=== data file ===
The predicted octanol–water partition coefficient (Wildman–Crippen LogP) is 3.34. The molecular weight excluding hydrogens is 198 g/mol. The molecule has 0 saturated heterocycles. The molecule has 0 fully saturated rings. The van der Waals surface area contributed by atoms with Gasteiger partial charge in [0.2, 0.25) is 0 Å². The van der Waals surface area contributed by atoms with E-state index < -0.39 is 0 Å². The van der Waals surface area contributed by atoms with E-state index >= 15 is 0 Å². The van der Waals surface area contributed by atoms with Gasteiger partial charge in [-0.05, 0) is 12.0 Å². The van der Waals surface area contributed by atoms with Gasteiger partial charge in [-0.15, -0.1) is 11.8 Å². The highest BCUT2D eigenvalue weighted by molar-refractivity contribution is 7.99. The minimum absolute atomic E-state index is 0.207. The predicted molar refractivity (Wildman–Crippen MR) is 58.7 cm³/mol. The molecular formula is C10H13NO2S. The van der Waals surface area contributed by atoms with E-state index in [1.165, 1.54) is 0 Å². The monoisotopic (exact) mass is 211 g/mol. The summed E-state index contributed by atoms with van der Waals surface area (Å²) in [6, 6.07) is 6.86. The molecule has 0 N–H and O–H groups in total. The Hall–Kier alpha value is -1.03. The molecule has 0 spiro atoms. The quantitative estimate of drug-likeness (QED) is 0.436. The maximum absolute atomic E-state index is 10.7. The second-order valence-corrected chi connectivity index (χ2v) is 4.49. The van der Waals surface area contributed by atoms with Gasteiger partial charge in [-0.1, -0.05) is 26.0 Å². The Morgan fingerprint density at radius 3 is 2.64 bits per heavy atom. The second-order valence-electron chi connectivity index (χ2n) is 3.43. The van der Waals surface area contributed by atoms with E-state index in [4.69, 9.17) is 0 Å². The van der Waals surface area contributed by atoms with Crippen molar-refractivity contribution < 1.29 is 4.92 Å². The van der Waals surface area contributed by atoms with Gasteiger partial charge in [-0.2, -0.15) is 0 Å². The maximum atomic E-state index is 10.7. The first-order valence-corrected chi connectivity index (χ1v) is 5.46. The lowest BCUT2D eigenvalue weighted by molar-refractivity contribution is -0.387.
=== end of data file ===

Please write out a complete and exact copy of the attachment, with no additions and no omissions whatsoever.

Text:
The predicted octanol–water partition coefficient (Wildman–Crippen LogP) is 3.34. The molecular weight excluding hydrogens is 198 g/mol. The molecule has 0 saturated heterocycles. The molecule has 0 fully saturated rings. The van der Waals surface area contributed by atoms with Gasteiger partial charge in [0.2, 0.25) is 0 Å². The van der Waals surface area contributed by atoms with E-state index < -0.39 is 0 Å². The van der Waals surface area contributed by atoms with E-state index >= 15 is 0 Å². The van der Waals surface area contributed by atoms with Gasteiger partial charge in [-0.05, 0) is 12.0 Å². The van der Waals surface area contributed by atoms with Gasteiger partial charge in [-0.15, -0.1) is 11.8 Å². The highest BCUT2D eigenvalue weighted by molar-refractivity contribution is 7.99. The minimum absolute atomic E-state index is 0.207. The predicted molar refractivity (Wildman–Crippen MR) is 58.7 cm³/mol. The molecular formula is C10H13NO2S. The van der Waals surface area contributed by atoms with E-state index in [1.165, 1.54) is 0 Å². The monoisotopic (exact) mass is 211 g/mol. The summed E-state index contributed by atoms with van der Waals surface area (Å²) in [6, 6.07) is 6.86. The molecule has 0 N–H and O–H groups in total. The Hall–Kier alpha value is -1.03. The molecule has 0 spiro atoms. The quantitative estimate of drug-likeness (QED) is 0.436. The maximum absolute atomic E-state index is 10.7. The second-order valence-corrected chi connectivity index (χ2v) is 4.49. The van der Waals surface area contributed by atoms with Gasteiger partial charge in [-0.1, -0.05) is 26.0 Å². The Morgan fingerprint density at radius 3 is 2.64 bits per heavy atom. The second-order valence-electron chi connectivity index (χ2n) is 3.43. The van der Waals surface area contributed by atoms with E-state index in [4.69, 9.17) is 0 Å². The van der Waals surface area contributed by atoms with Crippen molar-refractivity contribution < 1.29 is 4.92 Å². The van der Waals surface area contributed by atoms with Gasteiger partial charge in [-0.2, -0.15) is 0 Å². The maximum atomic E-state index is 10.7. The first-order valence-corrected chi connectivity index (χ1v) is 5.46. The lowest BCUT2D eigenvalue weighted by molar-refractivity contribution is -0.387.